Yess – it’s The French Revolution! In his book, Russian and French Revolutionary Architecture, Adolf Max Vogt saw a parallel between what happened to French architecture after the French Revolution and what happened to Soviet architecture after the Russian one. In Architecture in the age of Stalin: Culture Two, Vladimir Paperny put it like this:
This next example is a Soviet example of those conservative, representative forms from 1934. It’s usually called Post-Constructivism because it happened next rather than because of any continuity of approach.
But what is this Culture Two?
The first type of culture – and that includes the Constructivist architects – was a Culture One and the culture that replaced it – that of Stalinist architecture – was a Culture Two. It’s a tidy model that organises so much information into a very dense book that, for almost three years now, I’ve been putting off trying to summarize in less than 2,000 words.
Instead, I will focus here on the shift in the use to which architecture is put when there’s a shift from a Culture One to a Culture Two. Basically, it’s the shift away from the rational use of building materials and volume for useful social purposes such as housing people,
to the expressive use of shape and ornament for the social purpose of reminding people who their oppressors are – thus keeping them in line.
The former is good for people. The latter is good for oppressors.
We might want to think a bit more about the power structures to which architecture has traditionally given shape, and about what today’s might be.
We don’t know if Le Corbusier’s proposal for the 1932 Palace of the Soviets Competition would’ve been any better for the people than the building that eventually won the competition, but 1932 is generally regarded as the year the wind changed.
In 1934 it was still not clear what was going on.
Some of the clarity of Paperny’s book comes from him being able to look back from the distance of 2002. In 1937 there was still no clarity, but positions had solidified somewhat.
Why FLW was invited to Russia and why he accepted are no great mystery. It’s tempting to think there was some giant ego vacuum to be filled now LC had vowed never to return, but the tedious truth is business had been slack since Midway Hotel (1923) and wasn’t to pick up until Fallingwater came online (1937). Saying yes to everything was the prudent thing to do.
Culture One and Culture Two aren’t just different – they’re complete opposites and Paperny’s book is organised according to them.
- Centrifugal vs. Centripetal: This is the fundamental, all-encompassing opposition. Culture One wanted everything dispersed and spread horizontally and equally. Culture Two wanted it centralised (controllable) and dispersed hierachically. This opposition played itself out with De-urbanism, fatally so for Mikhail Okhotovich who proposed buildings for 100 persons, dispersed in a an isotropic grid with every place connected to every other place.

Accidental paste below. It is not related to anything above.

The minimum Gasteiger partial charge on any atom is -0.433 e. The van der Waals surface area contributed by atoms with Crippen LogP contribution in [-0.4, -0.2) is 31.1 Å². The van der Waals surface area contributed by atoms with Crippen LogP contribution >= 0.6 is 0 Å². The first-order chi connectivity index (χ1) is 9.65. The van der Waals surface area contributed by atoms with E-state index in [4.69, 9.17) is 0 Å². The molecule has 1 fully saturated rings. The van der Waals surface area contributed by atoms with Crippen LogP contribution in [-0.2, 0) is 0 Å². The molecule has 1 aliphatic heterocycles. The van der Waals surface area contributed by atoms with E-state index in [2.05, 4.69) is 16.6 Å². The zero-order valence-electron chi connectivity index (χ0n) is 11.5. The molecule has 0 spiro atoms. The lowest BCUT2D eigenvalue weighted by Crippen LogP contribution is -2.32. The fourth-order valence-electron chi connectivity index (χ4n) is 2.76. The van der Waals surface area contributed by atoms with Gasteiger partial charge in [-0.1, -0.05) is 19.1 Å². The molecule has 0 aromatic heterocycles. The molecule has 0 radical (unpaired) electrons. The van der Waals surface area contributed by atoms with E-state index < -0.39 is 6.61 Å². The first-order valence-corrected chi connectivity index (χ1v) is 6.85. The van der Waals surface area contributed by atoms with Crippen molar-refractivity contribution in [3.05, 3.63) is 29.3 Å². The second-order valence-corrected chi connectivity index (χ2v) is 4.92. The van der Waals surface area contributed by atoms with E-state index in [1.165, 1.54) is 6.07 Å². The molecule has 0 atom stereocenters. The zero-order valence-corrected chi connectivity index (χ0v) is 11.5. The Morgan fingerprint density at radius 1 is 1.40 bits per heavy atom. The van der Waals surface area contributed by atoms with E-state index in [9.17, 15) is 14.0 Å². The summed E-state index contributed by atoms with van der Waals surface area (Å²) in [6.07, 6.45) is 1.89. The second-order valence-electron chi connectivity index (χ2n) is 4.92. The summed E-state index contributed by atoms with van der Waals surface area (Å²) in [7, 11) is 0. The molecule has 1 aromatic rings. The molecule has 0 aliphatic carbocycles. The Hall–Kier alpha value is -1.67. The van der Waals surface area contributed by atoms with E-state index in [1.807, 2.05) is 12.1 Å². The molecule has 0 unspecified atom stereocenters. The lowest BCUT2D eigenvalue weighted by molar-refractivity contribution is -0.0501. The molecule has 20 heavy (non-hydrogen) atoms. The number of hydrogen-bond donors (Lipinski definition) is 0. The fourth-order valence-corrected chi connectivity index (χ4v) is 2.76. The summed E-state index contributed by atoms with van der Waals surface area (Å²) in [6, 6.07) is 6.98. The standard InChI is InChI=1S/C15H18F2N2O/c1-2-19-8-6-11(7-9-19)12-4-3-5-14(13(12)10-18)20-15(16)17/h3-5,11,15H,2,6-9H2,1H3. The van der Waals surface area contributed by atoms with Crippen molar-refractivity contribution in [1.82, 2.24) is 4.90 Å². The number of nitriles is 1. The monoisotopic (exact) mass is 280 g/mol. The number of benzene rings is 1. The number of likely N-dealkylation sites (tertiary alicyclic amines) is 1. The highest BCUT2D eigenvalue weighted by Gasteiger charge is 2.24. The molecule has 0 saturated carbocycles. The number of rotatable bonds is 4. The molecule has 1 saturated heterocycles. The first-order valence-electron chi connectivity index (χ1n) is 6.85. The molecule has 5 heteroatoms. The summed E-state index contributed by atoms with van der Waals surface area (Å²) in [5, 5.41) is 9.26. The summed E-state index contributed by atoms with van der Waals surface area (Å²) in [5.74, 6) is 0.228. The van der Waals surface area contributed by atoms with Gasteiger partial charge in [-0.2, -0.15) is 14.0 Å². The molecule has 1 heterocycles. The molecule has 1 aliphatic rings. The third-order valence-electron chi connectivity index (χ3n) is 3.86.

Culture One/Culture Two may be a model but what it describes weren’t abstractions.
- Uniform vs. Hierarchical: Culture One wanted everything to be evenly spread amongst all and across all. It wanted to erase differences between city and country and replace it with uniformly distributed agri-cities. It wanted minimum standards for human occupation so everybody could be assured of a certain amount. A. Pasternak wrote in the first issue of Contemporary Architecture that “It is incorrect and impractical to think that only … a city’s business centre is the place for tall buildings. We believe that our new life compels us to place skyscrapers in the rest of the city as well.” The first declaration, in 1928, of the Association of Architects-Urbanists mentions the “complete destruction of social inequalities, the simplification and gradual extinction of the class structure, and the nationalisation of land.” (p74)In contrast, Culture Two formalised the idea of hierarchy, with Moscow as the major city, St. Petersburg second, and Kharkov third. Each city had a centre of power and a subservient periphery. Proximity to Moscow, and to the centre of Moscow was an indicator of power. Something that was possible in Moscow was, by definition, impossible elsewhere. Even within Moscow, architectural ideas were judged on their appropriateness for their position within the spatial hierarchy. As Paperny put it, “the value of selected parts (Moscow, for example, or the centre of the city, or the facades of a building, or the main axis of a facade) becomes significantly higher than the value of all remaining space.